Schoenoplectus tabernaemontani   softstem bulrush or tule
           (Alt: Scirpus validus )
native                      grasslike           
Distribution: Greenbelt, Foothills, South Boise

UW Burke Herbarium Link: Schoenoplectus tabernaemontani
USDA Plants Link: Schoenoplectus tabernaemontani   (SCTA2)
Flora of North America Link: Schoenoplectus tabernaemontani

Softstem bulrush (Schoenoplectus tabernaemontani) is the more common of the two species of tules occurring locally, the other being hardstem bulrush (S. acutus).  Both species have thick round stems and form tall dense stands at the edge of ponds, often adjacent to cattails.  The two species can be difficult to tell apart; one relatively reliable character is the awn at the tip of the overlapping scales of the spikelet.  In softstem bulrush, this awn is short (less than 1 mm) and straight, while in hardstem bulrush the awn is often longer, contorted, and/or broken.  The achenes of S. tabernaemontani are about 2 mm long, which those of S. acutus are a bit longer.  The scales of softstem bulrush also often have more contrasting midribs than those of hardstem bulrush; they are also purportedly shinier and less red-streaked, but this is not clearly evident locally.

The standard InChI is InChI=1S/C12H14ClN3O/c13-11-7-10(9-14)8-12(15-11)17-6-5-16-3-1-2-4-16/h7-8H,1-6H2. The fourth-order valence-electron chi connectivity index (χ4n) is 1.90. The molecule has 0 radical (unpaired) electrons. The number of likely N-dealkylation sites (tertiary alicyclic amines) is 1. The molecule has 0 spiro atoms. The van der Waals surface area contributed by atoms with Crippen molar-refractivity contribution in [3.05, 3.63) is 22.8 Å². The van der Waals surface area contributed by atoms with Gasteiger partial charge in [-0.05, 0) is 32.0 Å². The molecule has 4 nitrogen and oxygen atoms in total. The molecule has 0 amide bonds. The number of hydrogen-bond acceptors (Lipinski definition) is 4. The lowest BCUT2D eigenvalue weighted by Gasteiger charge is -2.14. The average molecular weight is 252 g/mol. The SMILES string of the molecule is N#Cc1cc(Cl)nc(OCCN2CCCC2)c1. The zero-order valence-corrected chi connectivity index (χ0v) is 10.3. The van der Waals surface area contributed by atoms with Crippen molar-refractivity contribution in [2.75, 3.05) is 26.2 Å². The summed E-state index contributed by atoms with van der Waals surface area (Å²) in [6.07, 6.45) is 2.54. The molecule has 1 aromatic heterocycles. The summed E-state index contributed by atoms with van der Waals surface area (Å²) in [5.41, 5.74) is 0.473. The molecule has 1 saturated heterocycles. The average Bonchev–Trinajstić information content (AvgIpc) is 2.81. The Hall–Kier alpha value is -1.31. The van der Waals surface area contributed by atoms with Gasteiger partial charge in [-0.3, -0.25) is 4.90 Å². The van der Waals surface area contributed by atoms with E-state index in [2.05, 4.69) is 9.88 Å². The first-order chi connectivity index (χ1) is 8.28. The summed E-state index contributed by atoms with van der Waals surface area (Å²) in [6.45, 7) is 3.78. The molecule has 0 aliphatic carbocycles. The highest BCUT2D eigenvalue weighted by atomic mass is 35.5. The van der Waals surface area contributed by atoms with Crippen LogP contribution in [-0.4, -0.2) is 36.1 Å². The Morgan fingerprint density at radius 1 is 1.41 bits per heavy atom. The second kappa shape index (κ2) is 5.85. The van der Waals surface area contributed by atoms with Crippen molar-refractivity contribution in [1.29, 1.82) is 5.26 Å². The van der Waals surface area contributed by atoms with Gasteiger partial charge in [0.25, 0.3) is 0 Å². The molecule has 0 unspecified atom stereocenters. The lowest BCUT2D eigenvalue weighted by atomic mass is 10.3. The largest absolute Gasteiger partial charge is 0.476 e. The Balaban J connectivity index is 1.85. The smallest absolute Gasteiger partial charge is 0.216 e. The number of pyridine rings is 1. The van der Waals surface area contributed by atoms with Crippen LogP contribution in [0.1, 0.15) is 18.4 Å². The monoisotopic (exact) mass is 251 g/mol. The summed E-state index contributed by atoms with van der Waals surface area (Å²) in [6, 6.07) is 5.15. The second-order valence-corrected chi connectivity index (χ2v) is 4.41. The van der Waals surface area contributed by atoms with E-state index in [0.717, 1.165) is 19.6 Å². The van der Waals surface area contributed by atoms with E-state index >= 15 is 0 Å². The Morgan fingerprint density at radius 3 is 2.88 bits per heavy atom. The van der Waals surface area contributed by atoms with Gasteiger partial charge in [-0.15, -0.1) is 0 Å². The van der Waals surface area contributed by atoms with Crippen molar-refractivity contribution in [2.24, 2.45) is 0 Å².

All species of Schoenoplectus have sometimes been included in a more inclusive Scirpus, and Schoenoplectus tabernaemontani is the currently accepted name for what used to be called Scirpus validus.  “Tabernaemontani” is Latin for “table mountain”.

Trail guides, walks or articles that mention Schoenoplectus tabernaemontani